The intra-screen overlap for the SR, MAD, z-score and SSMD methods as applied to GS2 is tallied in Table 4, and the limits for each analysis method is depicted in Figure 4D. Similar to the performance of the MAD and z-score methods in GS1, applied to the GS2 population these have the greatest overlap at 99% for the top 200 list and 96% for the top 500 list, and their respective limits depicted in Figure 4D support the strong overlap as they identify nearly identical regions of interest. The SSMD method again behaves most differently from the other methods. Relative to the MAD and z-score methods, the SSMD methods shares 65% overlap for the top 200 datasets and 47-48% of the population for the top 500 datasets. Explaining the discrepancy, Figure 4D shows that the SSMD algorithm did not strictly adhere to the proposed goal that both siRNA pools had to perform similarly. In fact, some candidate genes identified by SSMD have a higher than average percent infection, relative to the negative siGFP control, for one assay well, while nearly completely inhibiting infection in the alternate well. The overlap between SR and MAD or z-score for the top 200 was 86% and 87% while for the top 500 list 84% and 86% respectively. SR overlaps with SSMD only 72% for the top 200 list and 57% for the top 500 list.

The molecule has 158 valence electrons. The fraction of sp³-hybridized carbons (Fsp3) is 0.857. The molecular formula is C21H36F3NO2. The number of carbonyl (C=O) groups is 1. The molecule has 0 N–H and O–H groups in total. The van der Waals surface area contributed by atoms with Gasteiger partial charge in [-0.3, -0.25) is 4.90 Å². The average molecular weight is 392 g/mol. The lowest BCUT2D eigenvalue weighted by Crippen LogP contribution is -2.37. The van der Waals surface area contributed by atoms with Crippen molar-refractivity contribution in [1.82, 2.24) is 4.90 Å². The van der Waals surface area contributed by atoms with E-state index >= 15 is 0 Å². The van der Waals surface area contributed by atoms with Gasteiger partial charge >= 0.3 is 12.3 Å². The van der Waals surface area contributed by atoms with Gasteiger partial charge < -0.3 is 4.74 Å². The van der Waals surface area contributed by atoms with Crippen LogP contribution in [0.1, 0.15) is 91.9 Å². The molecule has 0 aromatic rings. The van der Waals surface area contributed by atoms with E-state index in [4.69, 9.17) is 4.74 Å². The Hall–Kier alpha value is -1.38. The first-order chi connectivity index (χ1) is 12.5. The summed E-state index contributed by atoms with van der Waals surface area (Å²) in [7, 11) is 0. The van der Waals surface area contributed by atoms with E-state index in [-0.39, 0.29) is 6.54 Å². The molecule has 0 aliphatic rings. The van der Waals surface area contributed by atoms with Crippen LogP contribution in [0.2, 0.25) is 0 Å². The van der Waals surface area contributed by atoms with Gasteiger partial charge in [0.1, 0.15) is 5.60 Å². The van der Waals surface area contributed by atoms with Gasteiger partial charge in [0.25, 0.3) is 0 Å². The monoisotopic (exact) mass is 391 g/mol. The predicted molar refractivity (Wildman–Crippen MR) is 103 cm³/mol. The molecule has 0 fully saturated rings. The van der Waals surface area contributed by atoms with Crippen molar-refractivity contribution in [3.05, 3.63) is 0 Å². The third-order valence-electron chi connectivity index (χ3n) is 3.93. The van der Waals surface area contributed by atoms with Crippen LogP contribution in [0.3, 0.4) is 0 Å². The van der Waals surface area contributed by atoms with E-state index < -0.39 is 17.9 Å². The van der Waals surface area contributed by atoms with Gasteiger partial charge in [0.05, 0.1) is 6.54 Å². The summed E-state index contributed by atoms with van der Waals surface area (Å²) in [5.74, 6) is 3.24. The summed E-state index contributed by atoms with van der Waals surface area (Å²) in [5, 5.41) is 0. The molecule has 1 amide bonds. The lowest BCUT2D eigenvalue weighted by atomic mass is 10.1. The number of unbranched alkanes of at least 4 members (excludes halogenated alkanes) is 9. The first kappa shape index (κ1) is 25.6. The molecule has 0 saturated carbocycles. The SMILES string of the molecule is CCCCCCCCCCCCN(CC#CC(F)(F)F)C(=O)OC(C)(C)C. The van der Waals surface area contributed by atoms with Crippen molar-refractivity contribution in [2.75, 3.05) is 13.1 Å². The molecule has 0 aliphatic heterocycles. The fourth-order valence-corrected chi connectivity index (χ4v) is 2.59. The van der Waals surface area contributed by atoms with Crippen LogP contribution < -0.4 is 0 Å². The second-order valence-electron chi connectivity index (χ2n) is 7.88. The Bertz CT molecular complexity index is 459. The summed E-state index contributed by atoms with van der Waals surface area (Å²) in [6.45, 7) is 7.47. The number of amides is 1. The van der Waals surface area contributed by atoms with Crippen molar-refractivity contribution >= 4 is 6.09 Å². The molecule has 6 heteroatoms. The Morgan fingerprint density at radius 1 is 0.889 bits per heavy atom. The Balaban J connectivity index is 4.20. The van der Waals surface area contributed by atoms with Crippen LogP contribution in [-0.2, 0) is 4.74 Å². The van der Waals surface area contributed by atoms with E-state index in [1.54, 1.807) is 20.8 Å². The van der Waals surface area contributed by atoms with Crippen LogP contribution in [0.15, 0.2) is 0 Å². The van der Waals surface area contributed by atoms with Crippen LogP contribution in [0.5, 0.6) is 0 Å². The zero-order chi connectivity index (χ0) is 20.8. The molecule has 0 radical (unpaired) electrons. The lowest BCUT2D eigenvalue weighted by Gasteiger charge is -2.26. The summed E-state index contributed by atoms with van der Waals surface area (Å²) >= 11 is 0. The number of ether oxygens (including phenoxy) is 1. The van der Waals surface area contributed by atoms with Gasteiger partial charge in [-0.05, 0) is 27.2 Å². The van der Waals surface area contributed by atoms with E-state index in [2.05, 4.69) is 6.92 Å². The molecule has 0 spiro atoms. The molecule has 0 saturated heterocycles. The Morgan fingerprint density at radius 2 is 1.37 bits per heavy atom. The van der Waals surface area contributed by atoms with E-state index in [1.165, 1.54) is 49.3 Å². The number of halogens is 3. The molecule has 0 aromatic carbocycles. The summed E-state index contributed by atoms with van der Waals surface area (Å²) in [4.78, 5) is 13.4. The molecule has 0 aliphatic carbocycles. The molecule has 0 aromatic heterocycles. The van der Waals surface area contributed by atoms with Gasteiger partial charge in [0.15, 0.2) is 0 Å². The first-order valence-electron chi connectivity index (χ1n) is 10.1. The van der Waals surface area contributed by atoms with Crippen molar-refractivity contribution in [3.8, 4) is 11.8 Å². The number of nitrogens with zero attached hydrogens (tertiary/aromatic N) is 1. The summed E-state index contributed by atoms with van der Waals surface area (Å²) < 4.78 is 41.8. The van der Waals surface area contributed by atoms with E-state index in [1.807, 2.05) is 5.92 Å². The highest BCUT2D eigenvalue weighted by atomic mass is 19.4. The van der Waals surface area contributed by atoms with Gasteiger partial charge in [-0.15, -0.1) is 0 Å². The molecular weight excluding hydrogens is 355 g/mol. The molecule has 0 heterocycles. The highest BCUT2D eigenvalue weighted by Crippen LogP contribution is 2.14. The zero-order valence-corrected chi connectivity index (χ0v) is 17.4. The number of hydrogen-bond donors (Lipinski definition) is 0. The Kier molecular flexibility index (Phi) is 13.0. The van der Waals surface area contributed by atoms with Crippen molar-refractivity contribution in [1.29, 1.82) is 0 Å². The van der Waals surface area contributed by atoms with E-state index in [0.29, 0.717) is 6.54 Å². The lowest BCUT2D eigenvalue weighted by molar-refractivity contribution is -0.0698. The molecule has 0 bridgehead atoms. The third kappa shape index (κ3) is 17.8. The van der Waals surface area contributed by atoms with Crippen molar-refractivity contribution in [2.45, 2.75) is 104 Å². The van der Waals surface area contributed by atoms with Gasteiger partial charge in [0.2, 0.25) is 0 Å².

The inter-screen reproducibility was measured by comparing the overlap of the top 200 and/or top 500 hits generated for each analysis method, SR, MAD, z-score and SSMD from GS1to the top 200 and top 500 hit lists generated from GS2. Table 5 reports the thresholds associated with each hit list and the overlap for all paired comparisons. The least overlap (32%) was noted when comparing the SSMD generated top 500 list for GS2 to the z-score or MAD generated lists from GS1. The best overlap, 67%, is noted when comparing the SR generated top 500 list in GS1 to the GS2 SR top 200 generated list. The general trend indicates that while hit lists of exactly the same length from two screens may not have the best overlap, in the case in which a smaller hit list is first considered and then compared to a larger hit list, the best overlap can then be observed. As practically applied, the best reproducibility between hit lists can be observed when a threshold is set for one genomic screen, and then compared to list generated by a relaxed threshold in the second screen.